Bee says the federal government shouldn't decide what should be taught in local classrooms, but adds that "there are competing opinions out there and children can make their own decision about what they believe about the world and how it came to be and that information is good to provide and let people think." He says it's important to teach critical thinking skills. My critical thinking skills tell me that teaching kids that the earth was created by a supernatural being in seven days in science classes is a dumb idea.

8:14 p.m.: Bee tells the crowd he has opposed vouchers his entire career. He says that public money comes with strings that private schools won't like and voucher programs drain money from the public schools.

Giffords says she opposes vouchers and brings some smack, pointing out that Bee supported a pilot voucher program for foster and special-needs children as part of a budget deal in 2006.

Bee says he only supported the vouchers as part of a deal to expand all-day kindergarten.

8:21 p.m.: The candidates are asked about the schools that their children attend. Giffords talks about her step-children, who attend schools in Houston, Texas.

Bee explains that his kids go to school at home with the Arizona Virtual Academy, an online distance-learning program. "We've done a little bit of non-traditional education," he says. He adds that "our kids are just fabulous ballerinas."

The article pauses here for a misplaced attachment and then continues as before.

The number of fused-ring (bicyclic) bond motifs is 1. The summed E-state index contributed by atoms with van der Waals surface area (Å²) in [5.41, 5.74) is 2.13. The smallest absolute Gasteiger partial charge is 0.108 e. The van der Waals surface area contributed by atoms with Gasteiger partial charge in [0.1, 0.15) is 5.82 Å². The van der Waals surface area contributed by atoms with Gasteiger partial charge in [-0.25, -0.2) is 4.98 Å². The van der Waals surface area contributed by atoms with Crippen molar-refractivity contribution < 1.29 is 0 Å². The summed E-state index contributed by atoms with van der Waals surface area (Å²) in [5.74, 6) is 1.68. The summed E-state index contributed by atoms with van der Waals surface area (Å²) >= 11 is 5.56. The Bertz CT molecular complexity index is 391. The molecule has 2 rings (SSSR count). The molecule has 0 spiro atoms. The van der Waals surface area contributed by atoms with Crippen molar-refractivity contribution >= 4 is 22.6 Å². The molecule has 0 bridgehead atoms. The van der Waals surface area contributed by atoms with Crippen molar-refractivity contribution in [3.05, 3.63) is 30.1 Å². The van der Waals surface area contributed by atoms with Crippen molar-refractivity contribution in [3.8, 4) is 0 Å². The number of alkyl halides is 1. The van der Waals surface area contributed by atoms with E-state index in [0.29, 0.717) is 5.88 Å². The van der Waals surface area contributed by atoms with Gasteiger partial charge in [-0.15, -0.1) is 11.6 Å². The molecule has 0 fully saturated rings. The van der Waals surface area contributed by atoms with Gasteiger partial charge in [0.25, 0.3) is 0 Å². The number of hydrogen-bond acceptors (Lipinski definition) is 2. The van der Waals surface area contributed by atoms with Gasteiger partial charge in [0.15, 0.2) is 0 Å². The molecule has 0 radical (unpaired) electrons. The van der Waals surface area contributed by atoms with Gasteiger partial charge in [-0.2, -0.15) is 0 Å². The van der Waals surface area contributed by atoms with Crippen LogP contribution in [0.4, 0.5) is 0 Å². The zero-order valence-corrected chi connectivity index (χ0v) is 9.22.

Giffords uses her rebuttal time to mention that her kids "are fabulous, too!"

8:27 p.m.: During a question on whether private contractors should be used by school districts for food or janitorial service, Bee lays into Giffords for voting against a proposal that would have required background checks on school employees.

Giffords says that vote was the result of a Republican Party strategy to put forward procedural motions "that are these kinds of gimmicky attempts to try to kill the bill, but in the meantime they'll put something in there like 'terrorism' or 'illegal immigration' or trying to help sex offenders--they take the most egregious issue out there, they bundle it in a ... procedural motion and of course you don't vote for it because you don't want to kill the bill and then--surprise, surprise--election year comes up and every single vulnerable Democrat is attacked with the same attack across the country."

Bee replies: "Voting is important. Sometimes they are difficult votes. But you have to stand up for what you believe." Unless you are voting for a voucher program that you oppose, of course.

8:32 p.m.: The candidates are asked where they will find the money to increase education funding. Bee cites the importance of having a strong economy in Arizona, while Giffords uses the opportunity to talk about why she ended up supporting the financial-sector bailout bill.

Bee complains that Giffords wants to raise taxes on people earning more than $250,000, which will hurt many struggling people.

8:40 p.m.: The candidates talk about whether there should be national nutritional standards. Really. Giffords turns it into a soapbox to complain that Bee didn't support expanding healthcare coverage for kids. Bee says he opposes the legislation because it took prescription-drug coverage from seniors. He says he would have negotiated a better deal.

8:55 p.m.: Closing statements! Bee promises to continue to fight for education programs if he's elected to Congress. Giffords promises to continue to fight for education programs if she's re-elected to Congress.